What Dna Stands for

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"What Dna Stands for"
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We are all made up of it. Me, you, that guy on the street corner, and even the tree in your backyard. Every living organism, and even some bacteria, contains a certain nucleic acid called DNA. Deoxyribonucleic acid, or DNA, is the basic building block for every single living organism on the planet. The main function of DNA is the long-term storage of information; it is essentially a tiny lock box that contains each and every one of our genetic information. Our DNA contains the blueprints to build and recreate components of cells such as RNA and proteins. The part of the DNA that contains the genetic information is called a gene.

Inside of the cells, the DNA is divided into units called chromosomes. In a process called DNA replication, the chromosomes are reproduced prior to the division of the cell. This division is crucial to the development of the new cells. The DNA is duplicated so that it will match with the DNA of the rest of the organism. DNA is a long polymer made up of smaller units called nucleotides, which are composed of sugars and ester bonds. Each sugar is attached to one of four types of molecules, commonly known as bases. The genetic code reads this information and specifies the series of amino acids embedded within the proteins.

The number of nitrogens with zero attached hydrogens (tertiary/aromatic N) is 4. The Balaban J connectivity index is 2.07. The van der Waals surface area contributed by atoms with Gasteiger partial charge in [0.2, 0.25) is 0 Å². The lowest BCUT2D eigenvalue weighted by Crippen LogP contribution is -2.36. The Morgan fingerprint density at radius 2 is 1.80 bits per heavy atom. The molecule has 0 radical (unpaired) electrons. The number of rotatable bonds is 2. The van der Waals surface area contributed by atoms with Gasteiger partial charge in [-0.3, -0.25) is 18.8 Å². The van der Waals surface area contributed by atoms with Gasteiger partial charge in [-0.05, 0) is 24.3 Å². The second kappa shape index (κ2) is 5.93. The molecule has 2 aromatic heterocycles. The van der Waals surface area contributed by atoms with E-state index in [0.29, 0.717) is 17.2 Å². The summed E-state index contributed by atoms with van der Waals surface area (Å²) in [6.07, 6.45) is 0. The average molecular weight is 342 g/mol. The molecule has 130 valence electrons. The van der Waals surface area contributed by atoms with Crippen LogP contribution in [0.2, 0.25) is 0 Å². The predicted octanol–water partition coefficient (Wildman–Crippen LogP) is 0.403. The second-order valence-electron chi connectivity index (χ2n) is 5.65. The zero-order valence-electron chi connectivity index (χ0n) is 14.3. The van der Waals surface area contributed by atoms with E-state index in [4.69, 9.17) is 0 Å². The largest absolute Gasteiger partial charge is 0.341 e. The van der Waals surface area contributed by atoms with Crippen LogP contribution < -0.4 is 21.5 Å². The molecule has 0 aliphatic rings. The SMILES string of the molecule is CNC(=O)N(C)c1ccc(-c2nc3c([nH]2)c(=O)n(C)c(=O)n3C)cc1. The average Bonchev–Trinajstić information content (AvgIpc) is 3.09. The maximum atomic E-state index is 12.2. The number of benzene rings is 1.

The material we know today as DNA was discovered by a Swiss physician, Friedrich Miescher, in 1869 when he found a microscopic substance in the pus of a discarded surgical bandage. DNA, as many of us already know, is made in the shape of a double helix. Francis Crick and James Watson discovered the double helix structure in 1953, and it was published in journal that same year. The double helix is a right-handed spiral comprised of nucleic acids. Those nucleic acids are made up of nucleotides, which base pair together.

In 1959, French scientist Jrme Lejeune Down discovered that Down syndrome, a disease first discovered in 1866 by British doctor John Langdon Down, is a disease caused by the replication of the 21 chromosome, which leads to an over expression of certain genes located on the 21 chromosome. The maternal and paternal age affects whether or not a child is born with Down syndrome as well. At the maternal age of 20 to 24, the probability is 1/1562; between the ages 35 to 39 the probability is 1/214, and above the age 45 the probability is much higher with the probability in the neighborhood of 1/19.

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